Most of Finland's 62,000 educators in 3,500 schools from Lapland to Turku [are] selected from the top 10 percent of the nation's [under]graduates to earn a required master's degree in education. Many schools are small enough so that teachers know every student. If one method fails, teachers consult with colleagues to try something else. They seem to relish the challenges. Nearly 30 percent of Finland's children receive some kind of special help during their first nine years of school. [As one teacher put it:] "Children from wealthy families with lots of education can be taught by stupid teachers. We try to catch the weak students. It's deep in our thinking."

In addition, undergraduate college in Finland is free (like K-12 in the U.S.), which means that one can get a bachelor's degree without spending a small fortune or going deep into debt. As a result, Finland has excellent upward mobility, compared with the U.S., where downward mobility has become far more common.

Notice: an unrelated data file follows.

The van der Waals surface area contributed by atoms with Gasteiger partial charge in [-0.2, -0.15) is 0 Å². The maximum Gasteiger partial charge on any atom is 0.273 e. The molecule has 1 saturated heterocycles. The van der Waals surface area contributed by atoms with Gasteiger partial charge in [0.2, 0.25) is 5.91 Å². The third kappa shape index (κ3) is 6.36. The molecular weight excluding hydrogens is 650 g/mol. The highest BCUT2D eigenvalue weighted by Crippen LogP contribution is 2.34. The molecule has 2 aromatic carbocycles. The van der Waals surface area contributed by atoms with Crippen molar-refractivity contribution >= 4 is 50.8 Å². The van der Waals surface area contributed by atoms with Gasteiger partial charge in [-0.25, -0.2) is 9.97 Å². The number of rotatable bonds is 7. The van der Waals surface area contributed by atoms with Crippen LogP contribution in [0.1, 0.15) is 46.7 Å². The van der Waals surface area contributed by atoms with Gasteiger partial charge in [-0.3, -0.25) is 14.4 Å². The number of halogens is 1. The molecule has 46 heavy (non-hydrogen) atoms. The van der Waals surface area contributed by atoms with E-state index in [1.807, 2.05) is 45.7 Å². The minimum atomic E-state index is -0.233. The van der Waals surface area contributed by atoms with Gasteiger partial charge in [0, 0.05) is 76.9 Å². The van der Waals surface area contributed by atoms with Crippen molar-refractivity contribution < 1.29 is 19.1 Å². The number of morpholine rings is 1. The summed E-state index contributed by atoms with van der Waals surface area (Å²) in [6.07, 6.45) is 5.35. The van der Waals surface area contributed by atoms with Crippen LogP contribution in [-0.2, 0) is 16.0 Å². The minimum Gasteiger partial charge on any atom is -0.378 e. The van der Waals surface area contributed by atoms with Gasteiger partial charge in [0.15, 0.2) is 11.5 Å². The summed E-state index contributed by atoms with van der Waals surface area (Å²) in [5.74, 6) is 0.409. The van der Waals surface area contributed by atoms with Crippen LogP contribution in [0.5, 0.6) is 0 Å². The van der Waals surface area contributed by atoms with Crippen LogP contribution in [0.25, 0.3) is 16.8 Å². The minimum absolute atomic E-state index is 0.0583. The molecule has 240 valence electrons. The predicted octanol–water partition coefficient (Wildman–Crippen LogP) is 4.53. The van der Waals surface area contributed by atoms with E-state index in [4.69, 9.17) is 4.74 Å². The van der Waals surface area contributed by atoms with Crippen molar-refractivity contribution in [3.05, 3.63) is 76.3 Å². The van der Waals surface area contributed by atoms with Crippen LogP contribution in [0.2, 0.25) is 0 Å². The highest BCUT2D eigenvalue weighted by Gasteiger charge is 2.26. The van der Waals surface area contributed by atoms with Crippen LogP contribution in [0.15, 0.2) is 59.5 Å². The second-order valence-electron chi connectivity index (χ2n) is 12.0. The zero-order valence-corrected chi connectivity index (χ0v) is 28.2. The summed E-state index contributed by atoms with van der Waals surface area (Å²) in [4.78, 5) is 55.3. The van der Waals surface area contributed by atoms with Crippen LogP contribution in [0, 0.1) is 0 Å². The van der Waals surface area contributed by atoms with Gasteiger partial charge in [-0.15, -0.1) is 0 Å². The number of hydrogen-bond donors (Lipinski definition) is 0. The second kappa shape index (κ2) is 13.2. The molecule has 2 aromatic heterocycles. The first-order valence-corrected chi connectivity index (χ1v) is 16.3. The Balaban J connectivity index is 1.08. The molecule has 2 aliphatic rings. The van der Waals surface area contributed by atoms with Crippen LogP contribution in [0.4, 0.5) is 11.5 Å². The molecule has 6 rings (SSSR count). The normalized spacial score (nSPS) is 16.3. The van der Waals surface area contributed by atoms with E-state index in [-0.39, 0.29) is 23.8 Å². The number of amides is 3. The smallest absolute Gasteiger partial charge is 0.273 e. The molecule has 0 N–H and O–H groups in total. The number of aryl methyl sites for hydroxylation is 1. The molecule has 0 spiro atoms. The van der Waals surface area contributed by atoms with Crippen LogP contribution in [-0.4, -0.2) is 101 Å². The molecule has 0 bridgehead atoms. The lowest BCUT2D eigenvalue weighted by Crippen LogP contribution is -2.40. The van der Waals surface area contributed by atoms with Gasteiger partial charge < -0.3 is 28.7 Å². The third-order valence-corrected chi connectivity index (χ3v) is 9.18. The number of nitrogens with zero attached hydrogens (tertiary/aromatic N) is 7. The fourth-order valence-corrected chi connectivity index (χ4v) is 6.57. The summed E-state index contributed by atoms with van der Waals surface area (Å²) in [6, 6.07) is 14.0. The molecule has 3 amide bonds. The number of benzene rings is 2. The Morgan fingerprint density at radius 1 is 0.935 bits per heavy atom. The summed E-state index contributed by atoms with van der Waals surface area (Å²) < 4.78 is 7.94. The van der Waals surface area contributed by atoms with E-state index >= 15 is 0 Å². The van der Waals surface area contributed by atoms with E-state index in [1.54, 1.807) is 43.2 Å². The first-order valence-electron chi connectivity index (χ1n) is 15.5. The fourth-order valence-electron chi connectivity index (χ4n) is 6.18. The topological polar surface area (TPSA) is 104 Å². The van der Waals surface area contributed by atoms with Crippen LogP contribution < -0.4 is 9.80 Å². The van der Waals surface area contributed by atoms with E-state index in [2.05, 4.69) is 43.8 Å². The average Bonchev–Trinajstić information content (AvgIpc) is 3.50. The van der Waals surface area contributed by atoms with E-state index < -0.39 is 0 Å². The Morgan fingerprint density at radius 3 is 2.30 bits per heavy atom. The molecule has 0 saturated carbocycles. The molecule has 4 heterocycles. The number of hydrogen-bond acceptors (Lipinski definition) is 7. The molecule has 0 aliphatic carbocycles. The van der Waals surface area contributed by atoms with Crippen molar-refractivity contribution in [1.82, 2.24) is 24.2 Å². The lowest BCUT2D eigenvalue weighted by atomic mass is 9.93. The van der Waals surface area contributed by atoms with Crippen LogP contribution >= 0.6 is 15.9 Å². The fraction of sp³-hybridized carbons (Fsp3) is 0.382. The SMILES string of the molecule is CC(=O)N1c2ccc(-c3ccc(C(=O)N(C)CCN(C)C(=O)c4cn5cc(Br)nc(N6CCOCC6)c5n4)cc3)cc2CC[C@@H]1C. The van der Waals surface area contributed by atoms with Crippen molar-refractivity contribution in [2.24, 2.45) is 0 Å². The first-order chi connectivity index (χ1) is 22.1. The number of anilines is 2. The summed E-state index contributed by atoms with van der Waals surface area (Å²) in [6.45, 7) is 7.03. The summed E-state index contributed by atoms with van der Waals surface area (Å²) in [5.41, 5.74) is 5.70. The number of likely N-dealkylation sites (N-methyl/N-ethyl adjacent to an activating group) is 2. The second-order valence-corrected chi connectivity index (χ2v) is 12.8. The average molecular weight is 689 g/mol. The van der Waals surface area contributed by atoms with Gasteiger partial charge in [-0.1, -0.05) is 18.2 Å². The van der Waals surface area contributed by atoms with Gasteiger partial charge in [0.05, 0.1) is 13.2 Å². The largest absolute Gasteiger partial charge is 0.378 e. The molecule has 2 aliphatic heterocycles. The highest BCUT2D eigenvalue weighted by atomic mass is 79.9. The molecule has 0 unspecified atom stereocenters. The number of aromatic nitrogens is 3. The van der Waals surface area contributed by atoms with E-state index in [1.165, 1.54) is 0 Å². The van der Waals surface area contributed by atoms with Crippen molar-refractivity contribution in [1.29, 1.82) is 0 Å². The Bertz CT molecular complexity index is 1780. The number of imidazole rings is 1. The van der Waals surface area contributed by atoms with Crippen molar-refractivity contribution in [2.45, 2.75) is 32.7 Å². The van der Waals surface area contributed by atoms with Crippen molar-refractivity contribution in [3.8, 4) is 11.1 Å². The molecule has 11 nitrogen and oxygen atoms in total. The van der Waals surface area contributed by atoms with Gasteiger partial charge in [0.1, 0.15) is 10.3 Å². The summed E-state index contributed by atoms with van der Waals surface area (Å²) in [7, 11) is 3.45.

6. Finland has younger leaders.

Every U.S. president since 1992 has been a Baby Boomer and it looks likely at this point that a Boomer will be president until at least 2024. While some Boomer leaders have attracted a following among the young, the Boomer generation has (by and large) been remarkably reluctant to let younger people take on leadership roles.

Not surprisingly, U.S. Millennials--a large cohort--have grown increasingly frustrated, especially since U.S. Boomers--very much led from the top--clearly expect Millennials to foot the bill for 28 years of gross mismanagement (see: "War in Afghanistan"), not to mention the Boomer generation's reluctance to address the dangers of climate change.

As a result, politics in the U.S. tends to be a depressing--like a 1970s rock band doing its fifth farewell tour.

Finland's political leadership could not be more different. The current prime minister, Sanna Marin, is 34. In fact, four of the five top political leaders in Finland are Millennial women and the fifth is a Gen-X woman. As someone who's worked for both Millennials and Boomers, I can say without hesitation that Millennials are on average savvier, smarter, and far more likely to solve today's problems than their Boomer counterparts.

And they're certainly a lot less depressing.

One wonders whether the U.S. might not be stuck in the emotional doldrums had U.S. Boomers been as gracious as Finland's and ceded power to people with new perspectives and new ideas.